Investigative reporter Alex Berenson suggested that the NEJM publication of 65 percent effectiveness likely “overstates real vaccine effectiveness,” since many of those who had received the shots “were still at or close to peak protection,” many of the healthcare workers tested were “young and healthy and thus more likely to have a strong immune response,” and finally that many of the group were jabbed with Moderna’s shot, “which has a higher dose and thus may last slightly longer than Pfizer.”

The journalist then quipped, “Boosters today, boosters tomorrow, boosters forever!” anticipating a future of endless COVID-19 shot programs.

In fact, the researchers suggested that a need for “booster doses may be indicated” by their findings, in addition to an increase in “intensive testing strategies,” and “continued efforts to increase vaccinations.”

Already proposals for COVID booster shots have been circulating among U.S. Food and Drug Administration (FDA) and Centers for Disease Control and Prevention (CDC) talking heads, with White House COVID-19 Task Force coordinator Jeffrey Zients announcing in an August 18 interview that the Biden administration is preparing for “the potential need for vaccine booster shots.”

Zients explained the government’s position to arise from a perceived upsurge in so-called COVID “cases,” which he said are “concentrated in communities with lower vaccination rates. So this remains a pandemic of the un-vaccinated.”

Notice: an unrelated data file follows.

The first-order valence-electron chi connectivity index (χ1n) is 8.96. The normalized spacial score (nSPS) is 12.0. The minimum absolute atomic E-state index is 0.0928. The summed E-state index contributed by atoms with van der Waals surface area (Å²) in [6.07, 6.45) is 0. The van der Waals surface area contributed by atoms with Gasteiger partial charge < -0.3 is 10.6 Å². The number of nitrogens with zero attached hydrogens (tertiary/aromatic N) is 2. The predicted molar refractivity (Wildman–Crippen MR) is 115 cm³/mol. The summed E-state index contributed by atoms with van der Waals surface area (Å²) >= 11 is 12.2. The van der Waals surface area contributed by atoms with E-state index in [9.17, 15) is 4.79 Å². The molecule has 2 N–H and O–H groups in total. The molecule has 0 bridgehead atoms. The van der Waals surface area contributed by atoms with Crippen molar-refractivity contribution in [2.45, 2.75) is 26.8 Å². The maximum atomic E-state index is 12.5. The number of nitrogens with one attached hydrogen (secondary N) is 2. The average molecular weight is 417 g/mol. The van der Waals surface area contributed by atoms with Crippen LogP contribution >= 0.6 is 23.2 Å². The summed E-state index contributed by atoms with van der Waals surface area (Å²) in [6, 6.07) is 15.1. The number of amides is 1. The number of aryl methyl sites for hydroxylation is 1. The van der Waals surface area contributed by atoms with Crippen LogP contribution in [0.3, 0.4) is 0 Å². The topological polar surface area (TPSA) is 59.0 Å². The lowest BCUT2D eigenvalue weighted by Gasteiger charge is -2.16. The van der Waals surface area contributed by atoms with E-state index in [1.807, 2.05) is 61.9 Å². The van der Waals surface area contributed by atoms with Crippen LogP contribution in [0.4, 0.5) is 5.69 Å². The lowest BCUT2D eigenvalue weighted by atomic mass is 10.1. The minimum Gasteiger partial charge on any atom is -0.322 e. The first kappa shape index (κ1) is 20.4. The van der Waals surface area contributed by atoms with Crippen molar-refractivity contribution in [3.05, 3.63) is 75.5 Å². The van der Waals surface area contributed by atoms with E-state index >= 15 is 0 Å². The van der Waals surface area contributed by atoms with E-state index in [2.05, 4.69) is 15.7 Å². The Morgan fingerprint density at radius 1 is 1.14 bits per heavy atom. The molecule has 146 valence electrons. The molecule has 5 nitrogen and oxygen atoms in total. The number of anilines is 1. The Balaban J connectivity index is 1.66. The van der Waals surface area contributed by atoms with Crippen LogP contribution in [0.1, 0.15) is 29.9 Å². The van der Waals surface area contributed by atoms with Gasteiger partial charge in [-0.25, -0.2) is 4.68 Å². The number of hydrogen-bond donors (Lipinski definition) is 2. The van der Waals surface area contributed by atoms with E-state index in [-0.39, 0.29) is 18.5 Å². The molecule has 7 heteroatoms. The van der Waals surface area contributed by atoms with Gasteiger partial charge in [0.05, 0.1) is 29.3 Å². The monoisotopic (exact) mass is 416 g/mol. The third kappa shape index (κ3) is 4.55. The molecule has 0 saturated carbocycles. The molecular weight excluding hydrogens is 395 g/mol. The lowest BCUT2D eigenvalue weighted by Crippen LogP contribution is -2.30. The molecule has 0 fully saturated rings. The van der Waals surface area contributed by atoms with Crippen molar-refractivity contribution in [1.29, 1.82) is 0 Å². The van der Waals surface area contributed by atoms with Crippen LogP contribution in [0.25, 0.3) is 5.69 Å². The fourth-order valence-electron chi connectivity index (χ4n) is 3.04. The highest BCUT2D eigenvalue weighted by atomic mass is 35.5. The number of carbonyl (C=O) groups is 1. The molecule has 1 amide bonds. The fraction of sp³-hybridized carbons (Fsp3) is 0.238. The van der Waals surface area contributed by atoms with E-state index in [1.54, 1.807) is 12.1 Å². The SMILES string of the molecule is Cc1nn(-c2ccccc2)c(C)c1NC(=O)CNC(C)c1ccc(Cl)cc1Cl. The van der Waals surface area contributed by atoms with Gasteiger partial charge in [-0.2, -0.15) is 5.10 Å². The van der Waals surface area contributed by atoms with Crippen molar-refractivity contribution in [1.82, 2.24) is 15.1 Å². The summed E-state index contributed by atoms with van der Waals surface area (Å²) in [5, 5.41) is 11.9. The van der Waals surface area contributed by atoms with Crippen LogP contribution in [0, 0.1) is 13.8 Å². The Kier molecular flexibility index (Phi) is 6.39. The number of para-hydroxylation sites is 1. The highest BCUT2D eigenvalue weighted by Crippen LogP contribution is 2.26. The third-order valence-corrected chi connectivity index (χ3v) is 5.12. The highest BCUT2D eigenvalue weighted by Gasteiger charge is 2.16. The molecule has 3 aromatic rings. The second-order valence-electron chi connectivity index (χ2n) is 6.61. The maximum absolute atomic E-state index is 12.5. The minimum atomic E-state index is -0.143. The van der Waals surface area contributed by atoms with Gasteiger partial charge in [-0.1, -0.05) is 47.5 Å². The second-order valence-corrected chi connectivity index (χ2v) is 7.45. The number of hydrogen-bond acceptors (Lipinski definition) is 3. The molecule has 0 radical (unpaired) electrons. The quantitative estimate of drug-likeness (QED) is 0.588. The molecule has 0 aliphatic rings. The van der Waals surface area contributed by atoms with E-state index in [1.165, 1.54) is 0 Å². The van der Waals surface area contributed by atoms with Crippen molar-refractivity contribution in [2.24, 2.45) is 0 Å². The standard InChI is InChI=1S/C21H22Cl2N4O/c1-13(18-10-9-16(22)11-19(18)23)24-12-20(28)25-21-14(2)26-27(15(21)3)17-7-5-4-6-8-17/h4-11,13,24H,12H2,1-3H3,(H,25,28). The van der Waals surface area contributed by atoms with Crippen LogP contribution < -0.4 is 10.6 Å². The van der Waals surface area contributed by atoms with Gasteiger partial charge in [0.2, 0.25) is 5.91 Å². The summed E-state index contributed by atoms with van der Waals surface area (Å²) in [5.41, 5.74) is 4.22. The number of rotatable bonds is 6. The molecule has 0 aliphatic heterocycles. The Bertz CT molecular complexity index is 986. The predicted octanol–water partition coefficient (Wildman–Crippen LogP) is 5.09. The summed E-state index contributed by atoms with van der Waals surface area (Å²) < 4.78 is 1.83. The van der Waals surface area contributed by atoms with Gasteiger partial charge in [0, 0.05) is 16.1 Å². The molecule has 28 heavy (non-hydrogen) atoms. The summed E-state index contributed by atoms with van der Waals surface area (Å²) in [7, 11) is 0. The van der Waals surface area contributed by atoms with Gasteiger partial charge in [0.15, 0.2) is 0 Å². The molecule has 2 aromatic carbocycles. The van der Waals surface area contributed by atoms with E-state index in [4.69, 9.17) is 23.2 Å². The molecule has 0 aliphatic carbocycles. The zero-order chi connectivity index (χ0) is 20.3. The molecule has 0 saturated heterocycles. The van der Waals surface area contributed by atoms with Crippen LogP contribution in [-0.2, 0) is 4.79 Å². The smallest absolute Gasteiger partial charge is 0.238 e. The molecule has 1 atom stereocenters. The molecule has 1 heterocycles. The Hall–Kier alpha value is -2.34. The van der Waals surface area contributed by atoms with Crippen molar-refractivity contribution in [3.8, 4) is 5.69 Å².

“We know getting more people vaccinated is the best way to end this pandemic,” he added.

Noting the evidence of COVID shot effectiveness waning dramatically over time, U.S. Surgeon General Dr. Vivek Murthy stated that the White House hopes “to offer booster shots to fully vaccinated adults, 18 years and older” beginning the week of September 20. Those who are eligible to receive the shot can do so “eight months after their second dose of Pfizer or Moderna mRNA vaccines” and there will be no charge.

Although CDC Director Rochelle Walensky claimed that the jabs “continue to offer the best protection against severe COVID illness,” Murthy later revealed that the task force “made a determination that without a booster we will see an increase in breakthrough hospitalizations and breakthrough deaths.”

President Joe Biden confirmed plans “for every adult to get a booster shot,” beginning this month.

Meanwhile, the World Health Organization (WHO) has come out against recommending booster shots, determining that, as things stand, “the data around the need for boosters is not conclusive.”

“We also don’t know about the safety of boosters,” WHO chief scientist Soumya Swaminathan said. “These need to be studied as well, so before we launch into full-scale booster programs for the whole population there are a number of questions that need to be answered.”

Owing to safety concerns, WHO Director General Tedros Adhanom Ghebreyesus called for “a moratorium on boosters until at least the end of September.”

In Israel, officials forged ahead with a booster shot program staring July 30, initially beginning with those over 60 years old but moving to permit anyone over 30 to get the third jab after three weeks.

Within one week, 14 Israelis who received the additional recommended shot tested positive for the virus, two of whom were hospitalized.

In the U.S., two senior FDA officials just announced that they are resigning amidst disagreements with the White House over the rushed booster shot effort.